The government’s focus on public services that would have a larger benefit for the middle class in the long run is wiser than an immediate tax cut.
Many from the middle class felt disappointed with the budget as they were expecting a major tax relief. A few on the social media went to the extent of calling it a betrayal by the Narendra Modi government for which the middle class had voted in large numbers. These views, however, seem to be emanating from a preference for the immediate over the greater, and fly in the face of the reasons for which the middle class had voted for Modi.
Economic reforms were the key poll plank on which the Bharatiya Janata Party (BJP) ran its 2014 campaign and the reason many middle-class voters leaned toward Modi. Fiscal consolidation is an essential part of this reforms agenda. As tax sops (euphemistically, tax relief) impact the revenue of the exchequer while the expenditure commitments broadly stay the same, any additional relief leads to a higher deficit. The impact is especially higher in the case of income tax as a uniform rate structure applies to a relatively large base of tax payers. The small change of introducing a standard deduction of Rs 40,000 in lieu of transport allowances and medical reimbursements proposed in this budget alone is expected to cost the exchequer nearly Rs 8,000 crore.
Similarly, halving the tax rate for individual tax payers with incomes between Rs 2.5 lakh and Rs 5 lakh from 10 per cent to 5 per cent, costs around Rs 15,500 crore. In the current economic situation, where the economy is on a respectable growth track and hence there is no ‘boost to consumption’ rationale for reducing income tax rates, tax relief would only mean increasing the debt at the cost of fiscal prudence. As a key element of the economic reforms agenda is eliminating arbitrary subsidies and sops for political appeasement, any tax relief whose sole justification was a popular expectation for such a cut would have meant continuing the past pattern of pandering for political benefit.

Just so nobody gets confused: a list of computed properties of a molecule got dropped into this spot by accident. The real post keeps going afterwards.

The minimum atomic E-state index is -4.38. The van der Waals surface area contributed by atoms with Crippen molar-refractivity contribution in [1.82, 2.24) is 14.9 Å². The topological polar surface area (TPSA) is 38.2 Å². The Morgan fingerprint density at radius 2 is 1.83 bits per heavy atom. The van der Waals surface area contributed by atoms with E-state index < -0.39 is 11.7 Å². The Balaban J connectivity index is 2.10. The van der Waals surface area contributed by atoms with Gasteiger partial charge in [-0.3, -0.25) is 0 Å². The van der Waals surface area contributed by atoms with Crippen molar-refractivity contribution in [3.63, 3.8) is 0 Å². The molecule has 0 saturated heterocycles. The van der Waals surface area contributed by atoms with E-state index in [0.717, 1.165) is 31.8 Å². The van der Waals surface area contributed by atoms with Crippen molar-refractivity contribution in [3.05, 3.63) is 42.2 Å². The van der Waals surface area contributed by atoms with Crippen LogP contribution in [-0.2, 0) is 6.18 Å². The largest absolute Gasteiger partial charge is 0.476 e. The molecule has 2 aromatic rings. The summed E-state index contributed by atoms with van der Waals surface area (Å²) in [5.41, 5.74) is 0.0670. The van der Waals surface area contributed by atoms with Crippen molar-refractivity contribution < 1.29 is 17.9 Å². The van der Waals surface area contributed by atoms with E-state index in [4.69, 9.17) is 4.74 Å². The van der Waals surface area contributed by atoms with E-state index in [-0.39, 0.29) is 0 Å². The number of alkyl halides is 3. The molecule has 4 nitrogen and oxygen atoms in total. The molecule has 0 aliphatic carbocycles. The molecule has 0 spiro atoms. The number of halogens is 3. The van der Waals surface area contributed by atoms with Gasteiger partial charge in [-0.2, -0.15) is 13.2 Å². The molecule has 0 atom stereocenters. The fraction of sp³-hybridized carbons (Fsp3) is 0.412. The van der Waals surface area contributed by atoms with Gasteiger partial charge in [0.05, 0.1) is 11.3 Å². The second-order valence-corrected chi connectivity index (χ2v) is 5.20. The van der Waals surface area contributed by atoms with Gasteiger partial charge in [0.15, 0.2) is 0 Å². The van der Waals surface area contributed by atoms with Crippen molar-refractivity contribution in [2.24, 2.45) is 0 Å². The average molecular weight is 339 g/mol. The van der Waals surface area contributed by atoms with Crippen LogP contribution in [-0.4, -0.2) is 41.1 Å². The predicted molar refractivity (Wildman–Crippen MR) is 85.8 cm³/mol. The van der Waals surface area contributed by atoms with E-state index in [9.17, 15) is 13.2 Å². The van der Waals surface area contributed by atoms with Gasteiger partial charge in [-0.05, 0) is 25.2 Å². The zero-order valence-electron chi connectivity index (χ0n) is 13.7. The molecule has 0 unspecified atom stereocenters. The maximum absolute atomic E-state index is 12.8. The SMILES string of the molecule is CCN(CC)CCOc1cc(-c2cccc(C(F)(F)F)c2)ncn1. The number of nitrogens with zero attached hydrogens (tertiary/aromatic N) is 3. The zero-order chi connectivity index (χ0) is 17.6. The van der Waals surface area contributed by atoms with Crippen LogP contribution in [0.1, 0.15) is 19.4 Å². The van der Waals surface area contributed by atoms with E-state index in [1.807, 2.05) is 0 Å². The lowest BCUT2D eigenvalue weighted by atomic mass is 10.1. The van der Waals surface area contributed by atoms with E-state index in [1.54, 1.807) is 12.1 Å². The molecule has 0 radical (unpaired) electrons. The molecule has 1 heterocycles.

Some have argued that the middle class bears a disproportionate burden through income tax and hence a relief was due. A quick look at the tax data would suggest that this argument is without basis in fact. About 51 per cent of the total tax collected by the Centre still comes from indirect taxes. Indirect taxes are applied to all consumers irrespective of their income levels. Such high proportion of indirect taxes in total tax revenue means that even a poor person who buys items from the market but does not pay income tax pays more tax as a percentage of income than an average middle class person. One should also remember that India’s individual income tax rates are on the lower side when compared to other G20 economies.
The individual income tax payers also benefit from substantial exemptions provided on income tax. Considering the total impact of all exemptions and rebates provided to the individual tax payers, the total revenue foregone by the exchequer in 2017-18 is projected to be Rs 76,581.41 crore. Of which Rs 58,932 crore were for exemptions for investments and savings under Section 80C and Rs 6,598 crore was for the rebate provided under Section 87A. A large part of these benefits are accrued by the middle class.
The disgruntlement of the middle class over a denied tax relief seems short-sighted especially when one looks at the larger picture. The Modi government has stuck by its agenda and has demonstrated great fiscal discipline and wisdom by concentrating on public services that would have a larger benefit for the middle class in the long run rather than an immediate tax cut. They have shown a single-minded focus on improving infrastructure, upgrading the cities and reviving the economy. On the tax front, the government has brought a level of certainty to the tax regime and ease of interaction with the taxman.
The time for tax refunds has been reduced greatly. During this budget too, the government announced its intention to double down on the e-assessment process which would reduce the harassment which tax payers were earlier subjected too. Even the replacement of the transport allowance and medical reimbursements with a fixed deduction would also reduce the paperwork which tax payer had to maintain earlier. The critics who claim the middle class was ignored should take into consideration these actions of the government too.
To expect lower taxes as an ideological position is not an unfair expectation, but the sense of betrayal is clearly unpalatable for its myopic reasoning. The Modi government’s commitment for the middle class has not changed, but the middle class seems to have forgotten the reasons it voted for the Prime Minister.